two cycles. When off all DMA over >4GB is forced through
                           an IOMMU or software bounce buffering.
        nodac              Forbid DAC mode, i.e. DMA >4GB.
        panic              Always panic when IOMMU overflows.
        calgary            Use the Calgary IOMMU if it is available
      iommu options only relevant to the software bounce buffering (SWIOTLB) IOMMU
      implementation:
        swiotlb=[,force]
                    Prereserve that many 128K pages for the software IO
                           bounce buffering.
        force              Force all IO through the software TLB.
      Settings for the IBM Calgary hardware IOMMU currently found in IBM
      pSeries and xSeries machines:
        calgary=[64k,128k,256k,512k,1M,2M,4M,8M]
        calgary=[translate_empty_slots]
        calgary=[disable=]
        panic              Always panic when IOMMU overflows
        64k,...,8M - Set the size of each PCI slot's translation table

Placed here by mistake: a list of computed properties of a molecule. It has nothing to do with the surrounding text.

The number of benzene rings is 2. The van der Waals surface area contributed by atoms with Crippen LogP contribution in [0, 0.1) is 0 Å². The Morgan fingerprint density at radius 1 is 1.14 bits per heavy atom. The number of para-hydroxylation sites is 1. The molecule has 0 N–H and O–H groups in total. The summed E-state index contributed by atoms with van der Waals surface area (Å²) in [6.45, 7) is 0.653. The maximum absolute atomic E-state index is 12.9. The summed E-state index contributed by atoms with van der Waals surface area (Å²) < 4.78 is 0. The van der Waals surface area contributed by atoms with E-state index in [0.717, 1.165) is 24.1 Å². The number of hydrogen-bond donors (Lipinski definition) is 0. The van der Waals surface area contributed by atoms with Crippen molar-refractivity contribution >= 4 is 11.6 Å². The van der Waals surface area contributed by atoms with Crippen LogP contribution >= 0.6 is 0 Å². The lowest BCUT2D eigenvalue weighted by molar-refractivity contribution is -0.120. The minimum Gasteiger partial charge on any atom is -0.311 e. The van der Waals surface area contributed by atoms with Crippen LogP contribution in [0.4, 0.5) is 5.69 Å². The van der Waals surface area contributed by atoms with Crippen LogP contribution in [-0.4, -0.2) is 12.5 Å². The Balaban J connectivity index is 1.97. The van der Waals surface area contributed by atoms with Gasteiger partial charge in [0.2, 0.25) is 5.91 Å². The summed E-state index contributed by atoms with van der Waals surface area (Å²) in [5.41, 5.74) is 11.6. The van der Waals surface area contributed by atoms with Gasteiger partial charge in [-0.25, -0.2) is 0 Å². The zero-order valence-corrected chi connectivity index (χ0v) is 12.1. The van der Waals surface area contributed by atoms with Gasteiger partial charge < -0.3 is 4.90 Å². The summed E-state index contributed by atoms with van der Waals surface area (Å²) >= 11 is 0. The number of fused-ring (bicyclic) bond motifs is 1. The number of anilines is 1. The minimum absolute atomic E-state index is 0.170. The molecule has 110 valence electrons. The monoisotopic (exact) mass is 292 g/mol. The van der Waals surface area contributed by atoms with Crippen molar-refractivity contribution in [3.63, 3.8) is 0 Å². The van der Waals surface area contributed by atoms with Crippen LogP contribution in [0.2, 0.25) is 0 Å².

when using the Calgary IOMMU. This is the size of the translation
        table itself in main memory. The smallest table, 64k, covers an IO
        space of 32MB; the largest, 8MB table, can cover an IO space of
        4GB. Normally the kernel will make the right choice by itself.
        translate_empty_slots - Enable translation even on slots that have
        no devices attached to them, in case a device will be hotplugged
        in the future.
        disable= - Disable translation on a given PHB. For
        example, the built-in graphics adapter resides on the first bridge
        (PCI bus number 0); if translation (isolation) is enabled on this
        bridge, X servers that access the hardware directly from user
        space might stop working. Use this option if you have devices that
        are accessed from userspace directly on some PCI host bridge.